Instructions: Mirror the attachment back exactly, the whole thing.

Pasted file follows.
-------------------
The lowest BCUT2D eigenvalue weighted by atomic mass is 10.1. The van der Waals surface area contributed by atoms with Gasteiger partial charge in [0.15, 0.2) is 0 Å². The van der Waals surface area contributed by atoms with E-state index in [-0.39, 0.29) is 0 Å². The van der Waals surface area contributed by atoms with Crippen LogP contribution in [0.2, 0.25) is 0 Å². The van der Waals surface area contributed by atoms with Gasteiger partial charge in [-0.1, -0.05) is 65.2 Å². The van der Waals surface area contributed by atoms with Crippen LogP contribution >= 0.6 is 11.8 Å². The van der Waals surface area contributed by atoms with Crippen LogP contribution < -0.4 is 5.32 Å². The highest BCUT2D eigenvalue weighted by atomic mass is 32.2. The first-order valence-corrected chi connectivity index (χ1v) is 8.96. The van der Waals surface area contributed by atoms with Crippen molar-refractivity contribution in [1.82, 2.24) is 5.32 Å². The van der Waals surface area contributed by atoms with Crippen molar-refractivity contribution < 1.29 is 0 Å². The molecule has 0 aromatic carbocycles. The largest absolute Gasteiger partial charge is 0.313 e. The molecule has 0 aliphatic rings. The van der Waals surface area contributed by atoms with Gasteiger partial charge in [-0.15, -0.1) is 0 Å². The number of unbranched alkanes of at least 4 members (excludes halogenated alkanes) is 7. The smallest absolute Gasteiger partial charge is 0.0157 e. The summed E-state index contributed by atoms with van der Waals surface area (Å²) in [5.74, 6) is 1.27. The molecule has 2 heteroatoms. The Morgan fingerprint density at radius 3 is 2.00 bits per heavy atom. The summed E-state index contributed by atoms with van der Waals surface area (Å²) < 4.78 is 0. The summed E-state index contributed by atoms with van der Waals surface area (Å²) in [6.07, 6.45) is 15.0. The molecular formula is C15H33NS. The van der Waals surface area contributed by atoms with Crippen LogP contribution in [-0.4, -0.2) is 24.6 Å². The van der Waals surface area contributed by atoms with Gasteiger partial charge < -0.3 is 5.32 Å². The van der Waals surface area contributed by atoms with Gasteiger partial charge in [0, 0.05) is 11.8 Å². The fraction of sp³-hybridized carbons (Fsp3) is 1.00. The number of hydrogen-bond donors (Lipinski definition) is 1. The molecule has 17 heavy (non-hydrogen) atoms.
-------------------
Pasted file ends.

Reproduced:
The lowest BCUT2D eigenvalue weighted by atomic mass is 10.1. The van der Waals surface area contributed by atoms with Gasteiger partial charge in [0.15, 0.2) is 0 Å². The van der Waals surface area contributed by atoms with E-state index in [-0.39, 0.29) is 0 Å². The van der Waals surface area contributed by atoms with Crippen LogP contribution in [0.2, 0.25) is 0 Å². The van der Waals surface area contributed by atoms with Gasteiger partial charge in [-0.1, -0.05) is 65.2 Å². The van der Waals surface area contributed by atoms with Crippen LogP contribution >= 0.6 is 11.8 Å². The van der Waals surface area contributed by atoms with Crippen LogP contribution < -0.4 is 5.32 Å². The highest BCUT2D eigenvalue weighted by atomic mass is 32.2. The first-order valence-corrected chi connectivity index (χ1v) is 8.96. The van der Waals surface area contributed by atoms with Crippen molar-refractivity contribution in [1.82, 2.24) is 5.32 Å². The van der Waals surface area contributed by atoms with Crippen molar-refractivity contribution < 1.29 is 0 Å². The molecule has 0 aromatic carbocycles. The largest absolute Gasteiger partial charge is 0.313 e. The molecule has 0 aliphatic rings. The van der Waals surface area contributed by atoms with Gasteiger partial charge in [-0.15, -0.1) is 0 Å². The number of unbranched alkanes of at least 4 members (excludes halogenated alkanes) is 7. The smallest absolute Gasteiger partial charge is 0.0157 e. The summed E-state index contributed by atoms with van der Waals surface area (Å²) in [5.74, 6) is 1.27. The molecule has 2 heteroatoms. The Morgan fingerprint density at radius 3 is 2.00 bits per heavy atom. The summed E-state index contributed by atoms with van der Waals surface area (Å²) < 4.78 is 0. The summed E-state index contributed by atoms with van der Waals surface area (Å²) in [6.07, 6.45) is 15.0. The molecular formula is C15H33NS. The van der Waals surface area contributed by atoms with Crippen LogP contribution in [-0.4, -0.2) is 24.6 Å². The van der Waals surface area contributed by atoms with Gasteiger partial charge < -0.3 is 5.32 Å². The van der Waals surface area contributed by atoms with Gasteiger partial charge in [0, 0.05) is 11.8 Å². The fraction of sp³-hybridized carbons (Fsp3) is 1.00. The number of hydrogen-bond donors (Lipinski definition) is 1. The molecule has 17 heavy (non-hydrogen) atoms.